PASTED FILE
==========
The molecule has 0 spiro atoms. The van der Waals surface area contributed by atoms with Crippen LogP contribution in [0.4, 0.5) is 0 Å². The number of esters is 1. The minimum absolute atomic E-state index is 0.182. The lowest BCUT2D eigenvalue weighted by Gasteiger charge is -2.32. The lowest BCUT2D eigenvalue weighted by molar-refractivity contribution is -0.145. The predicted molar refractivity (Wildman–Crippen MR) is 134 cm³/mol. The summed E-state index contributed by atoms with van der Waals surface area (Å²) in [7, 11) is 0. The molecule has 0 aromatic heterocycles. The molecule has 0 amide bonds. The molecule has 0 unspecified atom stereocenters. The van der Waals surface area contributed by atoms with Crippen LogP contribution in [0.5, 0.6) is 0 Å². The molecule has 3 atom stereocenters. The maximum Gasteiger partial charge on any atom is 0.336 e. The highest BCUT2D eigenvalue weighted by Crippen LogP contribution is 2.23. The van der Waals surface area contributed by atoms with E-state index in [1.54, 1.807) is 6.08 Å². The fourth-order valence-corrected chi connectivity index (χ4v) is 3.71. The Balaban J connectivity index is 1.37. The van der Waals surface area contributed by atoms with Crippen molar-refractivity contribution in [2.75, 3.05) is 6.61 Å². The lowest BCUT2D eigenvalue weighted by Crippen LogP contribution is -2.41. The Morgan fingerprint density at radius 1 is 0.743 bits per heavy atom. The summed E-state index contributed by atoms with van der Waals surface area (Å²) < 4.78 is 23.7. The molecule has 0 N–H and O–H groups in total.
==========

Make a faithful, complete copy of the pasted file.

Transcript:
The molecule has 0 spiro atoms. The van der Waals surface area contributed by atoms with Crippen LogP contribution in [0.4, 0.5) is 0 Å². The number of esters is 1. The minimum absolute atomic E-state index is 0.182. The lowest BCUT2D eigenvalue weighted by Gasteiger charge is -2.32. The lowest BCUT2D eigenvalue weighted by molar-refractivity contribution is -0.145. The predicted molar refractivity (Wildman–Crippen MR) is 134 cm³/mol. The summed E-state index contributed by atoms with van der Waals surface area (Å²) in [7, 11) is 0. The molecule has 0 aromatic heterocycles. The molecule has 0 amide bonds. The molecule has 0 unspecified atom stereocenters. The van der Waals surface area contributed by atoms with Crippen LogP contribution in [0.5, 0.6) is 0 Å². The molecule has 3 atom stereocenters. The maximum Gasteiger partial charge on any atom is 0.336 e. The highest BCUT2D eigenvalue weighted by Crippen LogP contribution is 2.23. The van der Waals surface area contributed by atoms with E-state index in [1.54, 1.807) is 6.08 Å². The fourth-order valence-corrected chi connectivity index (χ4v) is 3.71. The Balaban J connectivity index is 1.37. The van der Waals surface area contributed by atoms with Crippen molar-refractivity contribution in [2.75, 3.05) is 6.61 Å². The lowest BCUT2D eigenvalue weighted by Crippen LogP contribution is -2.41. The Morgan fingerprint density at radius 1 is 0.743 bits per heavy atom. The summed E-state index contributed by atoms with van der Waals surface area (Å²) < 4.78 is 23.7. The molecule has 0 N–H and O–H groups in total.